My ex has custody according to order, however the order says I can have my child fly to my home state for visit. Ex refuses to let my child come here and constantly harasses and stalks my new spouse. IF my new spouse gets a restraining order against my ex spouse to stop the harassment, how will this effect MY visitation time? Basically, my ex threatened that they were going to file a police report and place an emergency RO against my spouse saying that my spouse was harassing her if I try to get my child to come visit here. My ex has written letters in the past and sent numerous emails threatening my spouse, my other children and myself and I feel it is getting out of control.
I just want my child to be able to come here without any problems (as the order says he can)- but my ex is willing to do ANYTHING to prevent this from happening. I live out of state and have low income (limiting my ability to bring my family to CA to visit). My ex, as most ex’s do, does not like my current spouse for whatever reason and does not want my child to ever meet. She has even gone as far as filing false police reports stating that my spouse is harassing her.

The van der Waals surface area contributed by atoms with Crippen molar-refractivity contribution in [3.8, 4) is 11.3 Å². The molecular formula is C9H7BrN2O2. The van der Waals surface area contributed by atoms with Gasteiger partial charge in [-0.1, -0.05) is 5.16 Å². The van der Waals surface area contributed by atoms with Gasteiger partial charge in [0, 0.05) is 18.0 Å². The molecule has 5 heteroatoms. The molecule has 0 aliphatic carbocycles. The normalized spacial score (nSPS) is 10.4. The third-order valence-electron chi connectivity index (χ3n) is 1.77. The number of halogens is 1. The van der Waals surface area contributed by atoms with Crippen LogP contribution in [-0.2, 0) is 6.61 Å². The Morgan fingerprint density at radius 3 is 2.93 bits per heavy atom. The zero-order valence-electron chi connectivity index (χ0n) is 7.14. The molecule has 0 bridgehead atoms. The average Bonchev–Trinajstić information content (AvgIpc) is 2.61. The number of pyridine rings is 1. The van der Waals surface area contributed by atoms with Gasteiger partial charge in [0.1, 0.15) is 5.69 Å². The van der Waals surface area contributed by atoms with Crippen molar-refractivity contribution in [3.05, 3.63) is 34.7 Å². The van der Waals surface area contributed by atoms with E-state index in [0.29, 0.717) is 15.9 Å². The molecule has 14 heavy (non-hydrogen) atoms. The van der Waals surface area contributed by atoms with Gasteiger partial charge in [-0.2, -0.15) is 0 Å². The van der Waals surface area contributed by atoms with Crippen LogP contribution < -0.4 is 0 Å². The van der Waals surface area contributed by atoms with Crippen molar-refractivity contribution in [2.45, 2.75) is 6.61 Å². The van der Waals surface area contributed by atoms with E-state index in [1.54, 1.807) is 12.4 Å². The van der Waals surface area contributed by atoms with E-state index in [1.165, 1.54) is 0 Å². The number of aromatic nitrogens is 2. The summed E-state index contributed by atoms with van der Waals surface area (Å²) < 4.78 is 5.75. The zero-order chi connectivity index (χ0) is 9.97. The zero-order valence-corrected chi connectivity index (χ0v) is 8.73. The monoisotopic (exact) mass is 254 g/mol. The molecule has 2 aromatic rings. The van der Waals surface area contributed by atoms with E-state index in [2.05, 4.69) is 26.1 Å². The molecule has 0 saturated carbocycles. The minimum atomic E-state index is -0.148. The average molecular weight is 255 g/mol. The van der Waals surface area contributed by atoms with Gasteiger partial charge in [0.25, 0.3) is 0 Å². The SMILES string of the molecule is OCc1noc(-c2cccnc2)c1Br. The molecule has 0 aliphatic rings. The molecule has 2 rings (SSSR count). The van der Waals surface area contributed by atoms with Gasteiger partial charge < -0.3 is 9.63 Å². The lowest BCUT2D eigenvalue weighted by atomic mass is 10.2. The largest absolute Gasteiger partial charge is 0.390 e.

Divorce / Separation Lawyer
First, if your spouse gets a restraining order against your ex, it would not necessarily negatively affect your visitation. It will depend on how the RO is written, and whether you are included as a protected party. But, from what you've described, if your son is supposed to be flying to you to visit then there should not be an issue with the exchange, as you and your ex (and certainly your spouse) do not have to be in the same place. Even if you had to do a hand-off at the airport (depending on how young your child is), you could be there and your spouse could wait at home. If your ex is denying you the visitation rights that you were given in the custody orders, I would suggest that you contact her (email if you can so there is a written record) and ask her civilly for him to come and visit you. Be flexible - give several suggested times and tell her that if none of those work, for her to suggest a time and that you will accommodate her. If she doesn't respond, then you need to file a motion to enforce the custody order. Good luck.
Please note that this answer does not constitute legal advice, and should not be relied on, as each situation is fact specific, and it is not possible to evaluate a legal problem without a comprehensive consultation and review of all the facts and court pleadings filed in the case. This answer does not create an attorney-client relationship.